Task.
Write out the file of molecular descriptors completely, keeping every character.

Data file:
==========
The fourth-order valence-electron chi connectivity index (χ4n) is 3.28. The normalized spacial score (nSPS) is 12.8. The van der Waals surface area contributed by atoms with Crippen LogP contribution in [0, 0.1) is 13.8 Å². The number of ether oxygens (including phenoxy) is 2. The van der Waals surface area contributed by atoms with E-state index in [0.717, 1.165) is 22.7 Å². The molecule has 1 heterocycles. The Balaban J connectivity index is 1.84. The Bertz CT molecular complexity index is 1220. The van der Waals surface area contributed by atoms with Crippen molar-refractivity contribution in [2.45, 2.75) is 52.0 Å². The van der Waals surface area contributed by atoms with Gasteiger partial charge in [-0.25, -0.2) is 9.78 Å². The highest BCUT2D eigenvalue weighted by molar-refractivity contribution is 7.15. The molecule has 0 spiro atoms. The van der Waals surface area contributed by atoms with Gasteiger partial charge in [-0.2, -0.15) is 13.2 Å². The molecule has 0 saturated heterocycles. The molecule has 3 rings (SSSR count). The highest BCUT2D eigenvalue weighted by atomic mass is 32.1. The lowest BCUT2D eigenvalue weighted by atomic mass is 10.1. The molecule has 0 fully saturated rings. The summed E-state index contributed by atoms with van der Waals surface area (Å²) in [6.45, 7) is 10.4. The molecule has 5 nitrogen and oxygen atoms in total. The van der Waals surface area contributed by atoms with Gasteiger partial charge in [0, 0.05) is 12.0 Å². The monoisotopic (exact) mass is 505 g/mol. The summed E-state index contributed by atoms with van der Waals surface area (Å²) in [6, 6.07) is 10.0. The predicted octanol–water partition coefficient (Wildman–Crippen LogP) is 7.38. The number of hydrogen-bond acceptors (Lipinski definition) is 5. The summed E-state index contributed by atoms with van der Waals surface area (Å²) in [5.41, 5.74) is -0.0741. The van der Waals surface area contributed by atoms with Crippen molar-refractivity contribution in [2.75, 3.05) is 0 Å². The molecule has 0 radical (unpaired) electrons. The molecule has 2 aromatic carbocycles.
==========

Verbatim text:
The fourth-order valence-electron chi connectivity index (χ4n) is 3.28. The normalized spacial score (nSPS) is 12.8. The van der Waals surface area contributed by atoms with Crippen LogP contribution in [0, 0.1) is 13.8 Å². The number of ether oxygens (including phenoxy) is 2. The van der Waals surface area contributed by atoms with E-state index in [0.717, 1.165) is 22.7 Å². The molecule has 1 heterocycles. The Balaban J connectivity index is 1.84. The Bertz CT molecular complexity index is 1220. The van der Waals surface area contributed by atoms with Crippen molar-refractivity contribution in [2.45, 2.75) is 52.0 Å². The van der Waals surface area contributed by atoms with Gasteiger partial charge in [-0.25, -0.2) is 9.78 Å². The highest BCUT2D eigenvalue weighted by molar-refractivity contribution is 7.15. The molecule has 0 spiro atoms. The van der Waals surface area contributed by atoms with Gasteiger partial charge in [-0.2, -0.15) is 13.2 Å². The molecule has 0 saturated heterocycles. The molecule has 3 rings (SSSR count). The highest BCUT2D eigenvalue weighted by atomic mass is 32.1. The lowest BCUT2D eigenvalue weighted by atomic mass is 10.1. The molecule has 0 fully saturated rings. The summed E-state index contributed by atoms with van der Waals surface area (Å²) in [6.45, 7) is 10.4. The molecule has 5 nitrogen and oxygen atoms in total. The van der Waals surface area contributed by atoms with Gasteiger partial charge in [0, 0.05) is 12.0 Å². The monoisotopic (exact) mass is 505 g/mol. The summed E-state index contributed by atoms with van der Waals surface area (Å²) in [6, 6.07) is 10.0. The predicted octanol–water partition coefficient (Wildman–Crippen LogP) is 7.38. The number of hydrogen-bond acceptors (Lipinski definition) is 5. The summed E-state index contributed by atoms with van der Waals surface area (Å²) in [5.41, 5.74) is -0.0741. The van der Waals surface area contributed by atoms with Crippen molar-refractivity contribution in [2.75, 3.05) is 0 Å². The molecule has 0 radical (unpaired) electrons. The molecule has 2 aromatic carbocycles.